6. I feel less guilty about doing housework when the girls are awake.  Particularly when the girls were taking two or three naps a day, I reserved all my housework for their nap times.  It’s not feasible that everything waits until bedtime, so the girls are more involved than ever in laundry, dishes, and cooking.
  7. The girls often choose to do artwork during at least part of their quiet time, so my refrigerator is fuller than ever with their creations.

So…would I love to have an uninterrupted hour to myself every day?  I’d be lying if I didn’t say yes.  But an uninterrupted day with my baby girls does come with its perks, and I’m choosing to focus on those.

Are your kiddos still napping?  If not, at what age did they give up naps?  Was it a smooth transition?  How did you cope? 

MandyE is mom to 4 1/2-year old fraternal twin girls.  She blogs about their adventures and her journey through motherhood at Twin Trials and Triumphs.

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Twinfant Tuesday: Co-Sleeping

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Here we are in the second week of the new “Twinfant Tuesday” series where different HDYDI authors reminisce about the first year with twins. Today’s topic was inspired by a girl I knew in university. We lost touch over the last few years and recently got back in touch when I heard she is expecting twins! They may very well be here by now.

As any mom-to-be of multiples, particularly as a first-time parent, she was scouring the Internet looking for advice and tips on how to handle two at once! One very important question she had was sleeping arrangements in the early days with our twins.

I had to push back some cobwebs to get to that memory of Little Mister and Little Missy’s newborn days and nights. What I do recall was, for the first 6-8 weeks they were in a Pack n Play bassinet together, then in the same crib until 5 months.

As for co-sleeping with a parent, during those first few months (until they were about 3 months old), we would have one baby in a Close & Secure Co-Sleeper and the other swaddled in the crib with a tent-like cover to block cool air. It was the first winter in our house and freezing at night, so we wanted them to be warm.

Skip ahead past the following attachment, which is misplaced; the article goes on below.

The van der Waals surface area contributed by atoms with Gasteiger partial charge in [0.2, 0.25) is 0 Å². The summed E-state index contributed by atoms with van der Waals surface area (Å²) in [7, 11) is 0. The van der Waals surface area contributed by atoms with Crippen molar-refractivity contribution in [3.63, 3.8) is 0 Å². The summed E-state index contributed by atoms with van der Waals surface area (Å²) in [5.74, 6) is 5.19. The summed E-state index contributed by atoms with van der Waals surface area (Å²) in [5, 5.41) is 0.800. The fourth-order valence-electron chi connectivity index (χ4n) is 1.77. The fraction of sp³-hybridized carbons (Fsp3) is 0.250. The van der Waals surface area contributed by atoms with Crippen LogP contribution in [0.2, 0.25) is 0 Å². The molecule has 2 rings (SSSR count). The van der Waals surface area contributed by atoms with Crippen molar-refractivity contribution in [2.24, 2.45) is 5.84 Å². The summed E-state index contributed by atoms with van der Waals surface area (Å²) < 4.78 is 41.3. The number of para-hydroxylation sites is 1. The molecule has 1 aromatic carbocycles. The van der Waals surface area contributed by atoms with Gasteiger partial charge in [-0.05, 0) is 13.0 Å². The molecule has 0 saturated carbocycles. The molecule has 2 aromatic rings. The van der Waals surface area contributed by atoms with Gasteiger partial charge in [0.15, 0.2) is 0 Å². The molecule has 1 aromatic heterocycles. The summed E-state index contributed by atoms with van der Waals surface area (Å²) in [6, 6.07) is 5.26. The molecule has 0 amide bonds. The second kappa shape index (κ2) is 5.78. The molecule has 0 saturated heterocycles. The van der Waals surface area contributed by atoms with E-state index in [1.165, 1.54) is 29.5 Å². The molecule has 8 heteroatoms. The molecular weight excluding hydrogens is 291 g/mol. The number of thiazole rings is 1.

Myself, I would often co-sleep with one at a time depending on who needed the attention. Usually it was Little Mister because Little Missy slept through the night at a very early age (4 months!)

I would not recommend having both babies in your bed at the same time, even if it is a King side bed. Since I was both nursing and giving a bottle, one or both of us had to get up anyways for feeding time so exclusively co-sleeping in the bed would not have changed anything.

It didn’t take us long to realize that quality of sleep with a baby (or two!) in the bed or nearby crib is not the greatest. But snuggling up with a cuddly newborn (or two!) is worth it… most nights.

Ambereen’s boy/girl twins are now 2.5 years old and she although she still enjoys snuggling up with her toddlers at bedtime..more often than not, she finds herself trying to tiptoe out of their rooms without waking them up.

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Twinfant Tuesday: How I’m Rocking Year One (so far!)

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I was having a completely awful day a few months ago. After I put Jack and Mara down for their nap, I grabbed my computer and googled “when do twins get easier” and “first year help with twins” and “getting through year one with twins.” Through that search, I found this website, and for the next hour I absorbed article after article, tip after tip. I felt as if I had found a whole new and amazing twin group of moms to talk to and get reassurance that yes, things will ultimately be okay. Because during the first year, that is so important to hear.

That being said —  ten (!) months in, I am so close to that amazing milestone – my twins will soon be turning one. Granted, I realize I titled this post “rocking”, and there have been many, many days early on (and many times even now!) when I was definitely not “rocking” anything and am really just surviving day-to-day, but overall, I think I got this whole twin thing down for now. At least at this age!

Here are some things, looking back, that have truly helped me so far this first year.

Remaining positive about having twins

I am sometimes taken aback about how negative some parents of twins can be about having twins. I have heard parents say they cant help to think what if their situation was different, or wishing out loud that had both children but at different times.  In a recent article I read on raising twins, a mother commented that she wished she only implanted one embryo, not two. How sad!